US lawyers uphold opposition to non-lawyer ownership of firms

Weiler: History made

The American Bar Association (ABA) yesterday stressed its continuing opposition to non-lawyer ownership of law firms, with a key mover claiming it was “protecting the public from profiteers”.

Its House of Delegates – its policy-making body – unanimously reaffirmed a policy dating back to 2000 that described lawyers sharing fees or law firm ownership with non-lawyers as “inconsistent with the core values of the legal profession” and that the bans on them should be retained.

As we reported yesterday, the move came against the background of Arizona and Utah allowing alternative business structures (ABSs), with other states also looking at regulatory reform.

US lawyers are regulated by individual state supreme courts – ABA resolutions are persuasive but not binding.

The resolution was passed after being amended to make clear that it did not seek to abrogate another resolution passed in 2020 which encouraged states “to consider regulatory innovations that have the potential to improve the accessibility, affordability, and quality of civil legal services”.

To complete the circularity – and to show the sensitivity of the issue – the 2020 resolution said it should not be read as recommending allowing non-lawyer ownership of law firms.

Yesterday’s resolution was proposed by the Illinois State Bar Association. Its president, Rory Weiler, said the House of Delegates had made history.

“In an age where other professionals are being bought and sold like commodities, the ABA’s House of Delegates reaffirmed a decades old ABA policy that non-lawyer ownership of law firms, and fee splitting with non-lawyers is anathema to the legal profession and in direct conflict with the core values that have sustained our profession for generations.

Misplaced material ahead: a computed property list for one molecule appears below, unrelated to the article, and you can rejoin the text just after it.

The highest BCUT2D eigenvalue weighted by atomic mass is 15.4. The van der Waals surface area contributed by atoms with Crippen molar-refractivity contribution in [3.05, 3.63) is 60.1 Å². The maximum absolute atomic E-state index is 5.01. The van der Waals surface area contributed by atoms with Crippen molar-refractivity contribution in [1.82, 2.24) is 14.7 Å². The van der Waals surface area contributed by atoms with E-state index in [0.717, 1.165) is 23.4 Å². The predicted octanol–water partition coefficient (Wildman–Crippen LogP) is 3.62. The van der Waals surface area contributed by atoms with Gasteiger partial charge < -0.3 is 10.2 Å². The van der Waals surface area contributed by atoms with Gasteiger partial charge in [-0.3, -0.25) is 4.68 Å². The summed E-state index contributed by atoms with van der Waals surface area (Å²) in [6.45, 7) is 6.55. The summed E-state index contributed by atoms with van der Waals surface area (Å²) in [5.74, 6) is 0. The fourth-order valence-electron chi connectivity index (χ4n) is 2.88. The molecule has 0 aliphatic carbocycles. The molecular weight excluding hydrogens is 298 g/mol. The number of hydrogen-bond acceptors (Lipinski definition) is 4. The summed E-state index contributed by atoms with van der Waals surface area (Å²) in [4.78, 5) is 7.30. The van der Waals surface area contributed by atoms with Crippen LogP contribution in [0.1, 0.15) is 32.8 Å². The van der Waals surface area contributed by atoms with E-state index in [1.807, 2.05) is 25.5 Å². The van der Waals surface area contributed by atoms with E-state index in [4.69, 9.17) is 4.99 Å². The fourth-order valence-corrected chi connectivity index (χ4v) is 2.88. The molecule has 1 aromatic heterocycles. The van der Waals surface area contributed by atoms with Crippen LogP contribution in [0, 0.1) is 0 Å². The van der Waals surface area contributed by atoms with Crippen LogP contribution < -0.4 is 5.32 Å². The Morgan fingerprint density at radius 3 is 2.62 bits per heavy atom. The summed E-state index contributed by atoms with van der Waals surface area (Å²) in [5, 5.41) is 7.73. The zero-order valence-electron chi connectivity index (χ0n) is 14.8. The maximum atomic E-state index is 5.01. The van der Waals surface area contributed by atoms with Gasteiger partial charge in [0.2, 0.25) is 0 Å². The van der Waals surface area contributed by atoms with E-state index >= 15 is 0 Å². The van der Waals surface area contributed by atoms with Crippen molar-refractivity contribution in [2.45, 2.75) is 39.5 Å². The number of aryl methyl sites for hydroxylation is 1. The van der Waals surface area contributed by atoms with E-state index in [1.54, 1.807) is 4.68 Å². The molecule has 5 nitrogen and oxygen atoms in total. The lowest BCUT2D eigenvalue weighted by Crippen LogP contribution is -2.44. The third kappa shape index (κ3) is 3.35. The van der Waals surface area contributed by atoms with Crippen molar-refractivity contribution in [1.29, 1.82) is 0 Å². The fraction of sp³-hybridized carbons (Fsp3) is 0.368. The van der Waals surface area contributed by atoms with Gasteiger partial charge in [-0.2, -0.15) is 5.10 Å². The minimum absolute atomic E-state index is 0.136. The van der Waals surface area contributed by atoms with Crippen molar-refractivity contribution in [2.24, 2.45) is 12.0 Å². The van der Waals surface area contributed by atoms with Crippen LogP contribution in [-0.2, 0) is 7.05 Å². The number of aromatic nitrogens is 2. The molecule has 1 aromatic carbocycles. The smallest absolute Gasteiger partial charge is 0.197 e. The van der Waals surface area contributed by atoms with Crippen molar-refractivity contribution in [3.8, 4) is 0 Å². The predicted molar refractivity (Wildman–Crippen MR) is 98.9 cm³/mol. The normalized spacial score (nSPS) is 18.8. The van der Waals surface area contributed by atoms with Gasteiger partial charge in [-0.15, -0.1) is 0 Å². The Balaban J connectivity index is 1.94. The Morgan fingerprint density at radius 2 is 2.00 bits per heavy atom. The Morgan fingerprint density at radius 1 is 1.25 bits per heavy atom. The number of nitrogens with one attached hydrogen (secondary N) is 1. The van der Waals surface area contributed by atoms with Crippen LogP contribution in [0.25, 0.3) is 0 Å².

“In the legal profession, protection of the public, particularly against predatory pecuniary policies is paramount, and will continue to be the primary focus of our profession.”

He said his predecessor, John Thies, had spent eight months building support to defeat “those who would commoditise our profession at the public’s expense”.

Mr Weiler continued: “We’re not finished. Access to justice issues still need to be addressed, and efforts to replace lawyers with AI, software, and other forms of enabling non-lawyers to provide legal services still exist, and will continue to be proposed…

“As we pursue innovation and expansion of the delivery of legal services to the indigent and the needy, we are grateful that our efforts will involve innovations that have lawyers providing those legal services to the public and our system of justice.

The New Jersey State Bar Association, one of the resolution’s key supporters, tweeted: “This is great news. The #NJStateBar is proud of the work of its members, and the coalition of attorneys and bar associations around the country, that supported this important affirmation of the critical underpinnings of our profession.”

Ron Friedmann, a well-known commentator on the US legal profession, tweeted: “It’s not a surprising outcome but is still depressing.” He suggested that the evidence of what has happened with ABSs in England and Wales, Australia and Arizona was ignored in taking the decision.

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